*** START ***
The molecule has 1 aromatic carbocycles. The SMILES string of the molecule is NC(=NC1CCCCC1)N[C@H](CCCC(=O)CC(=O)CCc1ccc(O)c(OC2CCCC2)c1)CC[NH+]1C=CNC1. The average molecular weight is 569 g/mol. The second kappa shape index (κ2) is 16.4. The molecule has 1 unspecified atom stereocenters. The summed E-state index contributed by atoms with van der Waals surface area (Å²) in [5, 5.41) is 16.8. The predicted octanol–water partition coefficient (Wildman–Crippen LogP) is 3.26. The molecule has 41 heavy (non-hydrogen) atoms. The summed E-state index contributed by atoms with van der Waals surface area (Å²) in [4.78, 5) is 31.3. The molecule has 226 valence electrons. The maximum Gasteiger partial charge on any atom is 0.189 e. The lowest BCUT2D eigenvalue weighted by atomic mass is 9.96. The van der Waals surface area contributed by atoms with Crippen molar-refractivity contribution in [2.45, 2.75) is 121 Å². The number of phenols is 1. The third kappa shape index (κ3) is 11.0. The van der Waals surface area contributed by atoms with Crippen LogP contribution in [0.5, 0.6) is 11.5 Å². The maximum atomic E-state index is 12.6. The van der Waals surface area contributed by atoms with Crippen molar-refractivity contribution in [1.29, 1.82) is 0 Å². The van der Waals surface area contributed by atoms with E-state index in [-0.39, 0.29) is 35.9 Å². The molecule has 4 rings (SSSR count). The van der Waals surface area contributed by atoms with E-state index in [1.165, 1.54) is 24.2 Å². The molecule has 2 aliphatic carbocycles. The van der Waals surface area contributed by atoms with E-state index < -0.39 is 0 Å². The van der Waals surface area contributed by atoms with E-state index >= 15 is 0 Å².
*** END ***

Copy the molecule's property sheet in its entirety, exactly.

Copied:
The molecule has 1 aromatic carbocycles. The SMILES string of the molecule is NC(=NC1CCCCC1)N[C@H](CCCC(=O)CC(=O)CCc1ccc(O)c(OC2CCCC2)c1)CC[NH+]1C=CNC1. The average molecular weight is 569 g/mol. The second kappa shape index (κ2) is 16.4. The molecule has 1 unspecified atom stereocenters. The summed E-state index contributed by atoms with van der Waals surface area (Å²) in [5, 5.41) is 16.8. The predicted octanol–water partition coefficient (Wildman–Crippen LogP) is 3.26. The molecule has 41 heavy (non-hydrogen) atoms. The summed E-state index contributed by atoms with van der Waals surface area (Å²) in [4.78, 5) is 31.3. The molecule has 226 valence electrons. The maximum Gasteiger partial charge on any atom is 0.189 e. The lowest BCUT2D eigenvalue weighted by atomic mass is 9.96. The van der Waals surface area contributed by atoms with Crippen molar-refractivity contribution in [2.45, 2.75) is 121 Å². The number of phenols is 1. The third kappa shape index (κ3) is 11.0. The van der Waals surface area contributed by atoms with Crippen LogP contribution in [0.5, 0.6) is 11.5 Å². The maximum atomic E-state index is 12.6. The van der Waals surface area contributed by atoms with Crippen molar-refractivity contribution in [1.29, 1.82) is 0 Å². The van der Waals surface area contributed by atoms with E-state index in [-0.39, 0.29) is 35.9 Å². The molecule has 4 rings (SSSR count). The van der Waals surface area contributed by atoms with E-state index in [1.165, 1.54) is 24.2 Å². The molecule has 2 aliphatic carbocycles. The van der Waals surface area contributed by atoms with E-state index < -0.39 is 0 Å². The van der Waals surface area contributed by atoms with E-state index >= 15 is 0 Å².